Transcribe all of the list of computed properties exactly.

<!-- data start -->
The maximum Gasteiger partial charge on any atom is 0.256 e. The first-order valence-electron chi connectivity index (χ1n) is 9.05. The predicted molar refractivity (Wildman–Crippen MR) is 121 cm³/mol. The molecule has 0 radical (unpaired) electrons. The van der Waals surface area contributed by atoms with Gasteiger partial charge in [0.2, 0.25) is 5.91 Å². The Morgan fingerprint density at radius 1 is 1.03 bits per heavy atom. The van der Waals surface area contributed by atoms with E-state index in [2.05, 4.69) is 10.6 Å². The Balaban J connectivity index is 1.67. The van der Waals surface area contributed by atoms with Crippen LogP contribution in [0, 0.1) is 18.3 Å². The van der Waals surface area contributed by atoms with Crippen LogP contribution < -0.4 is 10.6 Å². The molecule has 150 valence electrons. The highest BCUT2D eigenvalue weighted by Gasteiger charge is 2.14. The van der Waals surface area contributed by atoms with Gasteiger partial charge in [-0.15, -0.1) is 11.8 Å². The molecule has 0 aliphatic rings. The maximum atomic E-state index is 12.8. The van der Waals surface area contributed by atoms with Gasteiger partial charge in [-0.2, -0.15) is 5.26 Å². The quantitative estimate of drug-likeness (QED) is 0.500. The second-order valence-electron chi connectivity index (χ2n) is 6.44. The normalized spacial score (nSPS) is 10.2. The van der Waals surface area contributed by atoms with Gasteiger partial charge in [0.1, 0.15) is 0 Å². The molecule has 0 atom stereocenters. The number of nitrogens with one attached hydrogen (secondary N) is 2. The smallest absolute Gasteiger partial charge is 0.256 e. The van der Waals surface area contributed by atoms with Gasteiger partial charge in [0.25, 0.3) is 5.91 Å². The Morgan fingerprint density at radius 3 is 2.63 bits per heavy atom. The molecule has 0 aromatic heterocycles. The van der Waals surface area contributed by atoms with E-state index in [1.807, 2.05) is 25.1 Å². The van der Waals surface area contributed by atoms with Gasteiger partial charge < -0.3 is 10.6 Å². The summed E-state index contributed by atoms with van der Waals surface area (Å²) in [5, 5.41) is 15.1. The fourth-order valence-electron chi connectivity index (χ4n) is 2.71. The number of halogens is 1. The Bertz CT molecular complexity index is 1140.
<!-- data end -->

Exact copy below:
The maximum Gasteiger partial charge on any atom is 0.256 e. The first-order valence-electron chi connectivity index (χ1n) is 9.05. The predicted molar refractivity (Wildman–Crippen MR) is 121 cm³/mol. The molecule has 0 radical (unpaired) electrons. The van der Waals surface area contributed by atoms with Gasteiger partial charge in [0.2, 0.25) is 5.91 Å². The Morgan fingerprint density at radius 1 is 1.03 bits per heavy atom. The van der Waals surface area contributed by atoms with E-state index in [2.05, 4.69) is 10.6 Å². The Balaban J connectivity index is 1.67. The van der Waals surface area contributed by atoms with Crippen LogP contribution in [0, 0.1) is 18.3 Å². The van der Waals surface area contributed by atoms with Crippen LogP contribution < -0.4 is 10.6 Å². The molecule has 150 valence electrons. The highest BCUT2D eigenvalue weighted by Gasteiger charge is 2.14. The van der Waals surface area contributed by atoms with Gasteiger partial charge in [-0.15, -0.1) is 11.8 Å². The molecule has 0 aliphatic rings. The maximum atomic E-state index is 12.8. The van der Waals surface area contributed by atoms with Gasteiger partial charge in [-0.2, -0.15) is 5.26 Å². The quantitative estimate of drug-likeness (QED) is 0.500. The second-order valence-electron chi connectivity index (χ2n) is 6.44. The normalized spacial score (nSPS) is 10.2. The van der Waals surface area contributed by atoms with Gasteiger partial charge in [0.1, 0.15) is 0 Å². The molecule has 0 atom stereocenters. The number of nitrogens with one attached hydrogen (secondary N) is 2. The smallest absolute Gasteiger partial charge is 0.256 e. The van der Waals surface area contributed by atoms with Gasteiger partial charge in [0.25, 0.3) is 5.91 Å². The Morgan fingerprint density at radius 3 is 2.63 bits per heavy atom. The molecule has 0 aromatic heterocycles. The van der Waals surface area contributed by atoms with E-state index in [1.807, 2.05) is 25.1 Å². The van der Waals surface area contributed by atoms with Gasteiger partial charge < -0.3 is 10.6 Å². The summed E-state index contributed by atoms with van der Waals surface area (Å²) in [5, 5.41) is 15.1. The fourth-order valence-electron chi connectivity index (χ4n) is 2.71. The number of halogens is 1. The Bertz CT molecular complexity index is 1140.